Getting Around

Getting Around

Public Transport System

Bus, Strassenbahn, U-Bahn (bus, tram, subway)
Germany has a very efficient public transport system. It is encouraged to use this system and leave the car at home. All towns have a comprehensive bus network and even the tiniest village can reached by bus several times per day at regular intervals. Busses are usually much more comfortable than South African busses are. In many cities, busses are supplemented by Strassenbahnen (trams), which run on their own rails. They are independent of the car traffic and thus faster than busses. Metropolises like Hamburg or Berlin operate a subway train network in addition, called U-Bahn and being the fastest means of travel in urban areas.

Zug (train)
The German railway network – operated by Deutsche Bahn - covers almost 50.000 km of track and links basically all cities and towns in Germany. Travelling through Germany by train is relaxing, enjoyable, fast and inexpensive. The fastest train, theICE (InterCityExpress), speeds of up to 300 km/h and is most comfortable. It operates between many German cities at hourly or two-hourly intervals and even goes as far as the Netherlands, Switzerland and Austria. Cross-platform interchange from ICE trains all come with a bistro and restaurant with various breakfast menus or à la carte main dishes. The service crew on the train takes orders for taxis or porters who will then be waiting at the destination. Railway tickets are usually cheaper if booked at least 3 days in advance. Non-residents qualify for a German Rail Pass which is valid for unlimited travel for up to 30 days.

Flugzeug (aircraft)
All major German cities – such as Berlin, Hamburg, Bremen, Hannover, Düsseldorf, Köln, Frankfurt, Leipzig, Nürnberg, Stuttgart or München can be reached by air. Not only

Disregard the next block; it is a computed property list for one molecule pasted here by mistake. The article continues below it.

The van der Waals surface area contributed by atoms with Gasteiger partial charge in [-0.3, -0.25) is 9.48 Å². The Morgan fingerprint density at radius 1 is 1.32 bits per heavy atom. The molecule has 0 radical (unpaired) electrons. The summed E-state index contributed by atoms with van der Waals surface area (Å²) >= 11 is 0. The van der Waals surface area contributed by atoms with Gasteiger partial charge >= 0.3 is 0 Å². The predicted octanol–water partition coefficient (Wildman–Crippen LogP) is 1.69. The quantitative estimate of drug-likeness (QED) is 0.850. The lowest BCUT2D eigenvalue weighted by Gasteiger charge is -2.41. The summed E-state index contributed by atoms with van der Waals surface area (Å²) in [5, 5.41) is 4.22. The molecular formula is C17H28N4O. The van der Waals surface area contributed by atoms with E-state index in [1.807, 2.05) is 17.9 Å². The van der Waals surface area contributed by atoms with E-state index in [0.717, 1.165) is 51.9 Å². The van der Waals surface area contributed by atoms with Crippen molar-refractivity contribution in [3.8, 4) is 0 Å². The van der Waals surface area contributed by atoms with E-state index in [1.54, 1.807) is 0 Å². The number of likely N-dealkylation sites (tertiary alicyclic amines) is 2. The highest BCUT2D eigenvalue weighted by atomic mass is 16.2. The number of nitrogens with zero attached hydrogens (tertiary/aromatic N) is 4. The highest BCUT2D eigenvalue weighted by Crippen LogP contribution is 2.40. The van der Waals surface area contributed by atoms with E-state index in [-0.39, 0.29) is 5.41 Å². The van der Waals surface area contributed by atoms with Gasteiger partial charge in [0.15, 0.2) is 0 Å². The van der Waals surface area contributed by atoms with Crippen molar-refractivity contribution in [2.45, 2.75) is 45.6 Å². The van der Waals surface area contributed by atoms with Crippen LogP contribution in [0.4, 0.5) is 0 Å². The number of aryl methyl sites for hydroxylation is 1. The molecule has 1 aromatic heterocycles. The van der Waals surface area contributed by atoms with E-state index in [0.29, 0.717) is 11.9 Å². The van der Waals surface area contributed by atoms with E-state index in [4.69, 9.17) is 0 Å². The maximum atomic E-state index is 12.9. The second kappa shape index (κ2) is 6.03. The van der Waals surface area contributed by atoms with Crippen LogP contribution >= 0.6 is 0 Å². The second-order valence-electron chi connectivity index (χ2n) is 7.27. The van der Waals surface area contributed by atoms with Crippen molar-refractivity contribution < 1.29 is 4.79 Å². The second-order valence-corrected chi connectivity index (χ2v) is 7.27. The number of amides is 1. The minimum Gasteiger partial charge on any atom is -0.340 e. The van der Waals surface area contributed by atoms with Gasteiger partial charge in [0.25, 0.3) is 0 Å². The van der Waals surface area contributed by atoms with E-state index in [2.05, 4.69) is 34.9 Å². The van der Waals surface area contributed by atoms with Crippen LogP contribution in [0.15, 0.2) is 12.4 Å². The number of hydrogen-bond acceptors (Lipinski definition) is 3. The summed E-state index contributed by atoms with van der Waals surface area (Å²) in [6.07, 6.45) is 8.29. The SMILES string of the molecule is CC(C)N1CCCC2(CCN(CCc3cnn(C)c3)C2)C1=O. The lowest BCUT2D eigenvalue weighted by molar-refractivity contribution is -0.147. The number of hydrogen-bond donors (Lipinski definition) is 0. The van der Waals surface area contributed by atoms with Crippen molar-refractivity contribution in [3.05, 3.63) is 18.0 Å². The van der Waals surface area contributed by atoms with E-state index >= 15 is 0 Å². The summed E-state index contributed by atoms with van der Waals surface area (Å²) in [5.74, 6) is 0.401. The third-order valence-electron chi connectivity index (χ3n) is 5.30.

Lufthansa but many other carriers operate domestic flights today, e.g. Air BerlinDeutsche BAGerman Wings or Eurowings. Sometimes, air tickets are cheaper than train tickets.

Taxi
Taxis are expensive in Germany. Usually luxury sedans are used. Taxis are metered and cost between 1 and 2 Euro per kilometre, at night sometimes even more.

Motoring
Travelling by car is the most independent way to see the country. The 11.000 km network of Autobahnen interlinks all major cities and allows for short travel times. There is no general speed limit on these freeways with 4 or 6 lanes. Cars speeding at 200 km/h or more are quite common although a 130 km/h limit is recommeded. Secondary roads are called Bundesstrassen. Speed is limited to 100 km/h on these roads, within towns to 50 km/h. German roads generally are in excellent condition and toll-free, except for trucks.

Petrol prices are just shocking, due to the high percentage of tax included in the price and the currently high oil price. You will pay more than 10 Rand for a litre of petrol, Diesel is slighty cheaper.

Road rules: Germany drives on the right-hand side and uses standard international signs. Seat belts are mandatory for all passengers. Children under 4 years need to sit in child seats or – if between 5 and 12 years – on a seat cushion. Using a handy while driving is strictly forbidden. Alcohol consumption for drivers is limited to a blood-alcohol level of 0,05% (1 glass of wine). There is a much higher police presence on German roads than you are used to in South Africa. Fines are also much stiffer.

Car hire: To hire a car, a South African driver’s license is normally sufficient. Drivers need to be at least 21 years of age.